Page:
Yes, you can prepare Zereshk Polo ahead of time and reheat it before serving. Store the cooked rice and barberry mixture separately in the refrigerator and assemble them just before serving.
Leftover Zereshk Polo can be stored in an airtight container in the refrigerator for up to 3 to 4 days. To maintain the best quality, reheat it in the oven or microwave. The rice might take on some color from the berries, but the flavors will still be delicious. Garnish with fresh barberries and nuts.
While it's possible to freeze Zereshk Polo, keep in mind that freezing might affect the texture and color of the rice. If you plan to freeze it, store the rice and barberry mixture separately and thaw them thoroughly before reheating and serving.
For a perfect golden and crispy tahdig, choose a non-stick or well-seasoned cast iron pot to prevent sticking. Spread sufficient butter or oil and the rice mixture evenly for uniform crispiness. Cook tahdig over low to medium heat for 30 to 45 minutes, watching carefully to avoid burning. Position the pot appropriately for even heat distribution. Place a damp kitchen towel between the pot and lid to absorb excess steam. Carefully loosen the edges with a spatula to release the crust easily.
More Barberry Recipes
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Zereshk Polo (Persian Barberry Rice)
- 3 lbs whole chicken bone-in, skin-on
- 1 teaspoon Advieh Persian spice mix or combine ground coriander and cumin
- ¾ teaspoon black pepper freshly ground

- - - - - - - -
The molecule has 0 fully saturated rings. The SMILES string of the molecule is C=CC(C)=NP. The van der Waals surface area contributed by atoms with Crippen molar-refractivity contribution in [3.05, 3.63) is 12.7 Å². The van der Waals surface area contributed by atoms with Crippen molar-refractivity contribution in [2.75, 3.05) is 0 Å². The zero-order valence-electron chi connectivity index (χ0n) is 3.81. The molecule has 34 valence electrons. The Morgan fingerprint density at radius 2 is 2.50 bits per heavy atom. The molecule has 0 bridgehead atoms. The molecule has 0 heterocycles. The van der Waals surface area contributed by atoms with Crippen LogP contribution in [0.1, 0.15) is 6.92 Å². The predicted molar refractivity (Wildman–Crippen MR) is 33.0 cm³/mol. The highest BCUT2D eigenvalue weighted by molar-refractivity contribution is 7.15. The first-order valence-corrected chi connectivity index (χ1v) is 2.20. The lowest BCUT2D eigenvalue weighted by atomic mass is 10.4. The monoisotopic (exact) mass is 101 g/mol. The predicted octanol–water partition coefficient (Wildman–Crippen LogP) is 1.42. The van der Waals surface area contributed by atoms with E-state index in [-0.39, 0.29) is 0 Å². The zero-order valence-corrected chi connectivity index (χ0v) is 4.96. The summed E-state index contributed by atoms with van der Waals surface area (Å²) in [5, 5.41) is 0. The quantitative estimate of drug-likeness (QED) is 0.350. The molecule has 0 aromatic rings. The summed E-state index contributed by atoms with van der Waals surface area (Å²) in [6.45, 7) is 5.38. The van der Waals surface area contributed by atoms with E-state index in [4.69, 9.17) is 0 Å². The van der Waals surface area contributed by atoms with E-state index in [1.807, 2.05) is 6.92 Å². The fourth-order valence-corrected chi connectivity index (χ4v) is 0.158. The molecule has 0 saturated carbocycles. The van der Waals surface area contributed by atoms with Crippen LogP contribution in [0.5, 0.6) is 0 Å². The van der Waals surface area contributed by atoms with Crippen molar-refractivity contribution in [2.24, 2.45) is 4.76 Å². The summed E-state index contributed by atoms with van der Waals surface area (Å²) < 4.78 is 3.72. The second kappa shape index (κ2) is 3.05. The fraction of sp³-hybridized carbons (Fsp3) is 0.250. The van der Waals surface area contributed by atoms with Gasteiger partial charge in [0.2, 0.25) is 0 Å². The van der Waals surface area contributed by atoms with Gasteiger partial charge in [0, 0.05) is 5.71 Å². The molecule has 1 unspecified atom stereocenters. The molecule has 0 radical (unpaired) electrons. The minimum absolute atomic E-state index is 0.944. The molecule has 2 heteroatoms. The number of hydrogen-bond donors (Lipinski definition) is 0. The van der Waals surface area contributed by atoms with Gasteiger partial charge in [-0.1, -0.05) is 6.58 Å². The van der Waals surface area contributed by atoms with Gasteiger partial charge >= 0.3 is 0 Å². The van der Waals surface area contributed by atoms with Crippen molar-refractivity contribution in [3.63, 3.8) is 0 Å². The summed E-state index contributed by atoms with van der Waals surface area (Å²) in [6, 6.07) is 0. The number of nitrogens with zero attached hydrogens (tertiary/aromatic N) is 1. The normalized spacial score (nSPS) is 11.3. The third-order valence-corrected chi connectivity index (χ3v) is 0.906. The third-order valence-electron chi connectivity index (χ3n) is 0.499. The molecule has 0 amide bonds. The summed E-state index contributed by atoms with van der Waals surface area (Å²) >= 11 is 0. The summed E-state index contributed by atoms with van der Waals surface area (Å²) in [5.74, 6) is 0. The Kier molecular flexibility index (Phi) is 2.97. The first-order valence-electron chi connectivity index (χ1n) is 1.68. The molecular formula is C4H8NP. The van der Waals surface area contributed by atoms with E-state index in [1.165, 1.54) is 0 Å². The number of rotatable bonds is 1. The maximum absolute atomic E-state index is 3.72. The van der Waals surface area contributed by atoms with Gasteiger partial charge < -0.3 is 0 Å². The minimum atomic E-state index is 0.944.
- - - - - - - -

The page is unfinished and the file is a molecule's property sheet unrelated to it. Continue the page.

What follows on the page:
- 1 tablespoon salt divided
- 3 large yellow onions 1 for marinade, 1 peeled and quartered, 1 sliced thick
- 6 cloves garlic halved
- 2 tablespoons lemon juice plus more for serving
- 2 tablespoons olive oil plus more for drizzling
- 1 teaspoon saffron ground and dissolved in 2 tablespoons hot water
- 2 tablespoons melted butter
- 1 organic lemon quartered
- 2 bay leaves
- 2 cups dried barberries or finely chopped dried cranberries
- ¼ cup olive oil or avocado oil
- 2½ tablespoons ghee butter or oil
- 1 large yellow onion thinly sliced
- 2 tablespoons sugar or 1 tablespoon honey
- 3 cups basmati rice rinsed well and drained, see note
- 1 teaspoon salt 2 tablespoons if using traditional method
- ½ teaspoon saffron ground and dissolved in 2 tablespoons water
- 2 tablespoons yogurt for rice crust
- 1 teaspoon advieh Persian spice mix or combine ground cumin, cardamom and turmeric
- 2 tablespoons almonds slivered or sliced
- 2 tablespoons pistachios slivered or sliced
- Preheat the oven to 430°F. Pat the chicken dry and loosen the skin. Mix advieh, black pepper, and 2 teaspoons salt and rub the spices inside, outside, into the flesh, and under the skin. In a food processor, grind 1 onion, half the garlic and lemon juice. Strain the mixture. Add olive oil, saffron water and ¾ teaspoon salt. Drizzle ⅔ of the marinade over and inside the chicken, then refrigerate overnight.
- Remove the chicken 30 minutes before cooking. Drizzle melted butter and half the remaining marinade inside and outside the chicken. Sprinkle with salt and pepper. Stuff the cavity with quartered onion, remaining garlic, lemon, and bay leaves. Tie the drumstick ends with string and tuck the wing tips under the chicken.
- Place chicken breast-side up on a bed of onion slices in a greased roasting pan and pour remaining marinade. Roast in the middle rack of the oven for 1 hour and 30 minutes or until the internal temperature reaches 165°F, basting at 30 minutes and 1 hour. Let it rest before serving with pan juices.
- Remove tiny stems from dried barberries and place in a colander. Immerse the colander in cold water for 20 minutes, allowing sand to settle. Rinse thoroughly and drain.